One of your direct reports sends emails that almost always contain spelling or grammatical errors. It’s clear that he doesn’t take the time to review what he wrote before hitting send. As a result, his communication comes across as unprofessional—but is it worth saying something and risking your otherwise good relationship with him? Sometimes, it seems easier to avoid the issue altogether.
Whether you’re providing feedback, communicating a change in job responsibilities, or conducting a performance review, difficult conversations in the workplace are unavoidable. They will occur in every team and across every service vertical. Avoiding them enables minor issues to fester into major problems; for most people, tackling them head-on can feel about as appealing as a trip to the dentist.
If you’re dreading the idea of having the difficult conversations that come with being a leader, you’re not alone—69% of managers are uncomfortable giving feedback. Often, the fear of hurting other people’s feelings or being disliked causes leaders and managers to shy away from having these direct conversations. The irony is that, when delivered effectively, people thrive on receiving feedback, be it positive or constructive.
Why do leaders avoid difficult conversations?
While the name implies the challenge here, it’s worth looking at some common reasons leaders avoid difficult conversations:
- They fear conflict.
- They haven’t developed the necessary interpersonal skills to do it well.
- They fear being disliked.
- They fear being unkind.
- They are too busy to prioritize these interactions.
The reality is that most people are not good at having difficult conversations at home, at work, and in other social settings; it’s a skill that requires training and practice. Avoiding these conversations altogether with direct reports can lead to a talented employee’s career going off the rails. As a leader, the inability to have difficult discussions limits your leadership potential. From a business perspective, employee engagement, performance, and trust will suffer if leaders are not able to have candid conversations with employees when they need to.
Six practices of leaders who have productive conversations
Leaders who are good at navigating sensitive situations do the following:
1. They don’t avoid difficult conversations.
Whatever you do, don’t ignore problems and performance issues that need to be addressed. A vital aspect of good leadership is the ability to develop your team (and yourself) through meaningful conversations that ultimately benefit the individual and the business.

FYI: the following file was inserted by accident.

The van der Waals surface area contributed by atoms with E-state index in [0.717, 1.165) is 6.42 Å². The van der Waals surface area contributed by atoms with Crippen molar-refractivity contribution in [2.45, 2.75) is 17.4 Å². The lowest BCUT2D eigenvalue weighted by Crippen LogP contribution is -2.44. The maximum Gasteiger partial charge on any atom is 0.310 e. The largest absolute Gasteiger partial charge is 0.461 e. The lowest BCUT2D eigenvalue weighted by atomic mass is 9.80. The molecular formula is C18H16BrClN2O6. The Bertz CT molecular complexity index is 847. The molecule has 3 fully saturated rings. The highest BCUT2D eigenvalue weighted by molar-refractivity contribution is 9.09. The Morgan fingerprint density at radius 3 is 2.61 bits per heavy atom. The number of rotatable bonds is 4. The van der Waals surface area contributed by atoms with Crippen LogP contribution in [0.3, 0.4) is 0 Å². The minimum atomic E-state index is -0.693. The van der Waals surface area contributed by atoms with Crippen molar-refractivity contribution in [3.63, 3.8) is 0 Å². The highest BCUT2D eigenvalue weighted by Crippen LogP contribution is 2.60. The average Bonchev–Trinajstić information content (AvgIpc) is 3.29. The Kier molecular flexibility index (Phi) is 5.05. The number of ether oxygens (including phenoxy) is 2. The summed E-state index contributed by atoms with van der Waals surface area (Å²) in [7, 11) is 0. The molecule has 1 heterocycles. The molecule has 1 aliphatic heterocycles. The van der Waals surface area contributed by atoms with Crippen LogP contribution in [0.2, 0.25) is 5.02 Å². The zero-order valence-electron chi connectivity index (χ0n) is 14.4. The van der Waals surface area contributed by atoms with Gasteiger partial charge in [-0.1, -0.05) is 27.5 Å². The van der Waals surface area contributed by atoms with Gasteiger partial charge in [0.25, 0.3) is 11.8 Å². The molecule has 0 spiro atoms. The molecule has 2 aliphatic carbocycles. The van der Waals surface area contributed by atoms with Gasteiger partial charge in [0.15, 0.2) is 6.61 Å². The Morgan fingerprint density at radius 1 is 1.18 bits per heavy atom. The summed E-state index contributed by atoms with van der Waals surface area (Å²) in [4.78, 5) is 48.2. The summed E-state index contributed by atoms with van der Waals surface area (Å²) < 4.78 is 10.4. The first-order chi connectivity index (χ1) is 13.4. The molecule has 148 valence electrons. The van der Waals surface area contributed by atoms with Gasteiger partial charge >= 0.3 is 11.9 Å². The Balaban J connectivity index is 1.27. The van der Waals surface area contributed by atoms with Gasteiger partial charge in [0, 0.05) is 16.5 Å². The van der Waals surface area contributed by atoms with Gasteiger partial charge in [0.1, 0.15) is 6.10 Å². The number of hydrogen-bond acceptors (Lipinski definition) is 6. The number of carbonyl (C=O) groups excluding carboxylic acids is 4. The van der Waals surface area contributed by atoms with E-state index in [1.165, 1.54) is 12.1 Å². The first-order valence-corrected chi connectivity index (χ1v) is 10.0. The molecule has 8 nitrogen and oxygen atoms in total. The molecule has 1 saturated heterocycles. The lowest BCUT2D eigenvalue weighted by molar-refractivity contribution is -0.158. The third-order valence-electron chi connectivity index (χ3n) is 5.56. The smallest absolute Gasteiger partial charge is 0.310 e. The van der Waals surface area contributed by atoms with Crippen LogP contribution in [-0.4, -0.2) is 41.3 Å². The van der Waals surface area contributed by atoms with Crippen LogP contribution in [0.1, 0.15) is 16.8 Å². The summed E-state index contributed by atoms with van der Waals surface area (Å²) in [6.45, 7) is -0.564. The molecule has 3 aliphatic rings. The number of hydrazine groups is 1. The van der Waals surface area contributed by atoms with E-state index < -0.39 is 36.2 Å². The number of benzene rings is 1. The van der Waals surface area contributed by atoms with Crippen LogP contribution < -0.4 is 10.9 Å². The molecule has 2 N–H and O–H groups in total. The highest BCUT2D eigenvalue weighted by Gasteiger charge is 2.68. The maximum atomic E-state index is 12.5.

2. They’re clear about the purpose of the conversation.
It’s important to start any difficult conversation with absolute clarity about what you want to get out of it. Being intentional about your desired outcomes (even if they don’t manifest exactly as you plan) will help you redirect the conversation to its purpose and keep it constructive in its most difficult moments.
3. They practice active listening.
Once you have framed the conversation and stated your point, it’s time to take a step back and listen, which is key to improving your chances of an effective outcome. Listening provides an environment in which both people feel respected. Taking the time to listen to and consider the other person’s perspective will diffuse anger and lay a foundation for building trust. By understanding the situation together, you’ll be in a better place to make a positive change.
|Tips for better listening |
– Give your undivided attention to the conversation
– Do more listening than talking
– Ask thoughtful questions for clarity and understanding
– Consider the other person’s responses without judgment
– Use non-verbal cues, like nodding and making eye contact
– Don’t give in to the temptation to react
4. They engage with empathy.
Effective, constructive engagements fall back on empathy. By putting yourself in someone else’s shoes, you are able to provide the holistic support that your employees need to perform at their best. People want to feel heard and understood, which means taking the time to consider their pain points, past experiences, and motivations. Taking an empathetic approach allows you to facilitate open communication and encourage thoughtful and productive conversations.
5. They embrace emotion.
When having a tough conversation with someone, come prepared for an emotional response. Much as you may dislike confrontation, there’s a high chance that the other person does too. Often, these difficult discussions are deeply rooted in personal experiences, which could lead to the other person becoming emotional. Rather than ignoring the response, it’s important to acknowledge and make room for emotions—many of which you could be feeling too!
6. They ask for feedback.
After having the conversation, don’t be afraid to acknowledge that it wasn’t easy for either party. Thank the employee for engaging with you, and ask if he has any feedback on how you could have handled the conversation better.
Ease difficult conversations with leadership training
Having respectful, direct (albeit difficult) conversations can make all the difference in individual and team satisfaction, performance, and productivity. On the other hand, choosing to ignore the issue leads to a breakdown in communication and trust.
Equipping leaders to have effective, tough conversations is all about helping them develop interpersonal skills in context. But, for many leaders, these human-centric skills don’t always come naturally. The good news is that foundational interpersonal skills can be trained. Blueline’s realistic, interactive, and true-to-life immersive learning experiences help to prepare leaders to navigate difficult conversations in the new world of work. If your organization hasn’t yet tapped into the power of interpersonal skills training, there’s never been a better time to do so. Get in touch with the team to schedule a free consultation.